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Improving AIr Quality Can Make Your Students More Productive

There is a known fact that the quality of air inside our spaces can be 2 to 5 times worse than outdoors? On average, humans spend 90+% of their time inside. It is a very worrisome statistic that, knowing the fact that there are at least 1.6 millions deaths every year all related to indoor air quality (IAC) complications. This may look pale, especially if you compare to the number of deaths caused by outdoor air pollution, which is 3.4 million. Now, for most facilities, imminent death is not the case, but the risk of serious health effects and numerous diseases are inevitable.

Air Quality: Is also linked to productivity and revenue loss.

In a study done by Harvard, subjects placed in an enhanced green building environment scored over 100% higher on cognitive tests than those in a poorly ventilated environment. In an additional Harvard study, researchers assessed worker performance in two closed environments – one with clean indoor air and one with polluted air. The results concluded that participants in a clean indoor environment showed an increase of up to 10% in productivity, which was then quantified as a $6,500 loss in productivity per employee.

Poor indoor air quality has also been shown to increase employee absenteeism by up to 30% in the workplace. This doesn’t just mean that your workers will be taking more sick days because of the air quality, but this actually equates to a loss of more than $1.8 million for a company that has 1,000 employees.

How to improve air quality for healthier, more productive spaces.

  1. Gather Data on the Air: The air we breathe is invisible, so there is no way of knowing whether your air quality is safe or contaminated. Use indoor air quality monitoring to track harmful indoor pollutants like fine dust, volatile organic compounds (VOCs), carbon dioxide and more. These particulates and gasses pose a serious risk to human health, and can also provide valuable insights on building efficiency. 
  1. Control Pollutant Sources: Source control involves eliminating indoor pollution at its source. Regular activities like painting, foot traffic, and machine operation can create pollution. However, sometimes significant indoor contamination occurs with anomalies like a chemical leak or filter blowout. If the source of pollution can be identified and removed, remove it from the premise. If this is not feasible, take the necessary precautions to ensure that these sources are properly sealed, stored away from human traffic, or ventilation is increased. 
  1. Improve Ventilation: Another simple way to improve your indoor air quality is to bring more fresh air into your building. It is important to note that while increasing ventilation will help flush contaminated air, it will also lead to higher energy consumption. For this reason, indoor air quality monitoring is imperative. Some buildings like gyms, production facilities, etc. will require extra ventilation, while others will not. The only way of knowing is to have the data to support your decisions.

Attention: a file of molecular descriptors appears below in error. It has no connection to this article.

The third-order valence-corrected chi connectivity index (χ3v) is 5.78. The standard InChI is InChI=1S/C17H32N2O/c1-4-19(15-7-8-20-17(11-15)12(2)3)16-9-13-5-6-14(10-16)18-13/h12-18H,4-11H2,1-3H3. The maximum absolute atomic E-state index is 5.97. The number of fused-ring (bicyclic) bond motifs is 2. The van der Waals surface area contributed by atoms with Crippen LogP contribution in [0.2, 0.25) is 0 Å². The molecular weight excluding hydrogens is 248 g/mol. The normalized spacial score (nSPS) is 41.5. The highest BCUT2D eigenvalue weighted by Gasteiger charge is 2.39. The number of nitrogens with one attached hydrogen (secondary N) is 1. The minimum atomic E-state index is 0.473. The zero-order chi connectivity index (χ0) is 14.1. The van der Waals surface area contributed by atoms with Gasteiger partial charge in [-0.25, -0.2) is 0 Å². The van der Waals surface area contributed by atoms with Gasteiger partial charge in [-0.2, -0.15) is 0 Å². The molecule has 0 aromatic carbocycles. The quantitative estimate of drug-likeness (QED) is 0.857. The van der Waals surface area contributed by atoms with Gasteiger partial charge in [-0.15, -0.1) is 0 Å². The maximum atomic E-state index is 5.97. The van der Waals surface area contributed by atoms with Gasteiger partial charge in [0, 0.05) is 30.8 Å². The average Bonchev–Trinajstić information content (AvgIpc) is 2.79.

1. Keep Track of Filters: Your HVAC system’s filters have a significant impact on your building’s air quality. Ensuring that you have the proper MERV rating for your air handling unit and system setup can significantly reduce pollution. HEPA filtration may be warranted in certain settings, such as healthcare facilities, for increased filtration efficiency. 
  1. Make Sure Spaces are Clean: Carpets, upholstery, and furniture can trap and lock pollutants from your indoor air. Use a vacuum containing a HEPA filter to get the most out of your efforts. Through regular maintenance of your indoor environment, you can significantly decrease your pollutant levels. 
  1. Monitor Humidity Closely: High temperatures and moisture create a breeding ground for biological contaminants and pollutants. Monitor your humidity closely to avoid costly situations like mold growth in your facility.
  1. Use Air Cleaners: There are many air cleaners on the market that claim to clean your indoor air but be wary. Most table-top devices do not have the same capabilities of particulate removal as higher-end products. In addition, many of these air cleaners are not designed to remove gaseous pollutants, so sensitive groups may find them not effective enough on their own.
  1. Don’t Get ‘Tested’: Indoor air quality testing is a great way of getting a read on your situation, but it hardly ever results in significant improvements made. You will receive the raw data on your air, but then you will not have a clear path forward. Using continuous monitoring will allow you to analyze trends over time to make informed decision on a regular basis.  
  1. Consult Experts: If you are serious about providing clean air for both occupant experience and operational efficiency, bring in some help. In order to get the get the most out of your initiative, get guidance navigating industry guidelines, implementing new tech, or starting a new project. Do not hesitate to ask for help. 
  1. Seek Improvement: It is well documented that proper indoor air quality management provides a wealth of benefits to occupant health, performance and comfort, but it does not stop there. Optimizing your indoor environment will lead to significant cost savings on filter maintenance, energy expenditure, and complaint management. Being proactive will allow for the full return to be realized.

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